IMF, ECB call for swift actions to bail out Greece

08:18, April 29, 2010      

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International Monetary Fund (IMF) Managing Director Dominique Strauss-Kahn and European Central Bank (ECB) President Jean-Claude Trichet called on Wednesday for swift actions to provide much-needed aid for debt-ridden Greece.

"Every day that is lost would worsen the situation. It can also have consequences far away," Strauss-Kahn told a news conference after meeting German lawmakers in Berlin on Wednesday.

Trichet also told reporters that it is "an absolute necessity to decide very rapidly" on aid to Greece. He expressed confidence that IMF and European Commission would wrap up negotiations with Athens on the terms of the loans within a few days.

German Finance Minister Wolfgang Schaeuble meanwhile said that the German government would make a decision as quickly as possible pending on a successful outcome of the negotiations in Athens involving the Greek government, the IMF, the ECB and the EU Commission.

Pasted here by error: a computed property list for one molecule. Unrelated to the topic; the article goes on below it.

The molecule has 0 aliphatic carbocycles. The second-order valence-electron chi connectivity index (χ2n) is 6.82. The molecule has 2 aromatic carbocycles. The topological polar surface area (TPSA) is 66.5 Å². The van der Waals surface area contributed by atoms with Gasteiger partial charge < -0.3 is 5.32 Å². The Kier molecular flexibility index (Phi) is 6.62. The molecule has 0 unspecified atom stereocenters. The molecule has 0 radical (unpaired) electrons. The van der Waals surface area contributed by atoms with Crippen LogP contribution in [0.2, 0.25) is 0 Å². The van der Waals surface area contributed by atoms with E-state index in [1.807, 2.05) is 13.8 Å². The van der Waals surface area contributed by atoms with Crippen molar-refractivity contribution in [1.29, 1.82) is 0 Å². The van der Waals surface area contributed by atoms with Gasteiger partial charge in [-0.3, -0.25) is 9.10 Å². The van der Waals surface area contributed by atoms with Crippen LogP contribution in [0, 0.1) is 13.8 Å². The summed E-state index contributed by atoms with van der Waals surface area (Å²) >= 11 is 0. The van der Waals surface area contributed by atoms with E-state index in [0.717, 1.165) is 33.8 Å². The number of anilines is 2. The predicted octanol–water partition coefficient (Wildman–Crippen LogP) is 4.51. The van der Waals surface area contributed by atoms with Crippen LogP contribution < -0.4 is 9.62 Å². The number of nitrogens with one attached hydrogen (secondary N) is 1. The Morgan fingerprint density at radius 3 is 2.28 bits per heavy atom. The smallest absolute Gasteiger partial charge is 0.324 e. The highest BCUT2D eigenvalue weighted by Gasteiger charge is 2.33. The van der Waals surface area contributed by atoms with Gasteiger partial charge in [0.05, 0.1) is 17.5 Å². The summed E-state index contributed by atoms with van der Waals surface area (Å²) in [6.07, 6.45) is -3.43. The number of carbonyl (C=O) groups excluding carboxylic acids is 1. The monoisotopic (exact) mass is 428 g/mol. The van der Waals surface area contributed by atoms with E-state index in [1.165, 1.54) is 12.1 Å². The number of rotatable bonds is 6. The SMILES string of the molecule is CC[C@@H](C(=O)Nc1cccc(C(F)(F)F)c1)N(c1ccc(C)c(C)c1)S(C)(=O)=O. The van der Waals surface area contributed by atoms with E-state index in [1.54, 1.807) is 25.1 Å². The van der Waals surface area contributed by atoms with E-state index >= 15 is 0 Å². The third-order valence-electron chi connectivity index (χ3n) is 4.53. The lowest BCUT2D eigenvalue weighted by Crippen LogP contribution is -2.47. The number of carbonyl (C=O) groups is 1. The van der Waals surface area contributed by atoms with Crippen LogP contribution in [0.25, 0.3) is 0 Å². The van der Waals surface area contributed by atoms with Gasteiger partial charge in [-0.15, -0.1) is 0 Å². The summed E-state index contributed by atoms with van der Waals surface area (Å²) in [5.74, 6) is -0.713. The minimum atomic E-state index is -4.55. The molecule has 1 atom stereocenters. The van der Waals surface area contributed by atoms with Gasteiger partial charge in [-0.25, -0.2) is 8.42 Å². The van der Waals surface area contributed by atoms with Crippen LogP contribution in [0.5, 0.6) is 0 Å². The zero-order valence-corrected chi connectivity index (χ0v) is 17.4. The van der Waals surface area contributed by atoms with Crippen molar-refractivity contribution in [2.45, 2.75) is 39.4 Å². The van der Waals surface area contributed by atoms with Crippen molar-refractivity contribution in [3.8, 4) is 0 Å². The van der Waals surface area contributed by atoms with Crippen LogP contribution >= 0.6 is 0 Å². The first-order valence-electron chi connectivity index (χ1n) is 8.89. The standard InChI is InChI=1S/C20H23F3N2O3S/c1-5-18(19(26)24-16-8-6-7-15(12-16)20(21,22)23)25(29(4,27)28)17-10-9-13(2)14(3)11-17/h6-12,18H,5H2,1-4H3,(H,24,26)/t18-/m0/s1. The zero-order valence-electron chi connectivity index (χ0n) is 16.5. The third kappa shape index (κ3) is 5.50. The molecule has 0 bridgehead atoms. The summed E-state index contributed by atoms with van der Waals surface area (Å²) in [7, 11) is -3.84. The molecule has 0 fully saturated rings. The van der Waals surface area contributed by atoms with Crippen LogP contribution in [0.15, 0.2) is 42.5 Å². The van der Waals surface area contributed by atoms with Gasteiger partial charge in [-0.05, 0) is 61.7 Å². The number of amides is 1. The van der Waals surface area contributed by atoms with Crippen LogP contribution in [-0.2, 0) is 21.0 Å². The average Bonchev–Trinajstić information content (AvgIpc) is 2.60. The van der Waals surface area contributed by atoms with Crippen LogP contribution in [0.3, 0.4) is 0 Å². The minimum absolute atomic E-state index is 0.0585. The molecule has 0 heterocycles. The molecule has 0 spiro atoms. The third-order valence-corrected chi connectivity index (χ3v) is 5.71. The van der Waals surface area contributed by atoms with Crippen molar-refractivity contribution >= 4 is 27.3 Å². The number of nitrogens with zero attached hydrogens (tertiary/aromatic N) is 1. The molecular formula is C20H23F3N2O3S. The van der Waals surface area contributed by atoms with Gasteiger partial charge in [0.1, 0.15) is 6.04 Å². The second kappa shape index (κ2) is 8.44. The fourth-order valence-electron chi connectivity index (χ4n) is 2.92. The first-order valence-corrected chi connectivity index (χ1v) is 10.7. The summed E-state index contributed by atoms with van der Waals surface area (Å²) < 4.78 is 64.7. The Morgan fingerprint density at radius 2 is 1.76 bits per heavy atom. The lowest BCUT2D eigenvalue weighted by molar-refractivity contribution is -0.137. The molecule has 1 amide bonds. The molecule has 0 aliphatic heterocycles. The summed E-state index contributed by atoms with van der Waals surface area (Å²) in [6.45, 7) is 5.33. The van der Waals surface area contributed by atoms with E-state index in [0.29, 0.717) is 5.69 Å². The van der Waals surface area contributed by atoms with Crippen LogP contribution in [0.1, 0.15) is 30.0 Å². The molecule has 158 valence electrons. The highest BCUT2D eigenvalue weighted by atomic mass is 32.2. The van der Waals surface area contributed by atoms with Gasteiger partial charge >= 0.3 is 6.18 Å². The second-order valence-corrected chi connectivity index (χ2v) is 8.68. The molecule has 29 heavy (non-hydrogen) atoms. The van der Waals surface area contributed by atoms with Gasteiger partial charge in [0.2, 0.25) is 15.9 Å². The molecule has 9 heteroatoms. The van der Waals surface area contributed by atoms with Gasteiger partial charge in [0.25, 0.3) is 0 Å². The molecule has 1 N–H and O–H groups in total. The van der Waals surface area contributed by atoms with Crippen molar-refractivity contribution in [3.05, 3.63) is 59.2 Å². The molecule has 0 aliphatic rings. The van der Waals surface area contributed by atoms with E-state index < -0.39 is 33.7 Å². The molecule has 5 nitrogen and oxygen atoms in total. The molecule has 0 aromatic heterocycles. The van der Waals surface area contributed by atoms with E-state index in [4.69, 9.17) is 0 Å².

He said that the German cabinet would seek backing in the parliamentary groups for a speedy process and then would possibly pass a a corresponding draft law next Monday to enable the government-owned development bank KfW to provide loans to Greece. Germany may be able to make a final decision on aid as soon as May 7 when the upper house of parliament, the Bundesrat, could approve Germany's share of the package, he said.

Strauss-Kahn and Trichet are on a diplomatic mission in Berlin to try to persuade Germany to bail out Greece.

Officials on the sidelines of high-level meetings in Berlin on Wednesday said the 45 billion euros (about 60 billion U.S. dollars) already pledged by the IMF and the European Union will be far from enough to tackle Greece's mounting debt crisis.

German television N-TV quoted Juergen Trittin, leader of the Green Party parliamentary group, as saying that the planned 45 billion euros in aid to Athens this year would be just the beginning. He cited Strauss-Kahn as telling German lawmakers on Wednesday that Greece may need as much as 120 billion euros ( about 160 billion U.S. dollars).

The IMF chief, however, declined to comment on the amount, saying that the size of Greece's rescue package has yet to be decided pending on the negotiations in Athens.

By People's Daily Online


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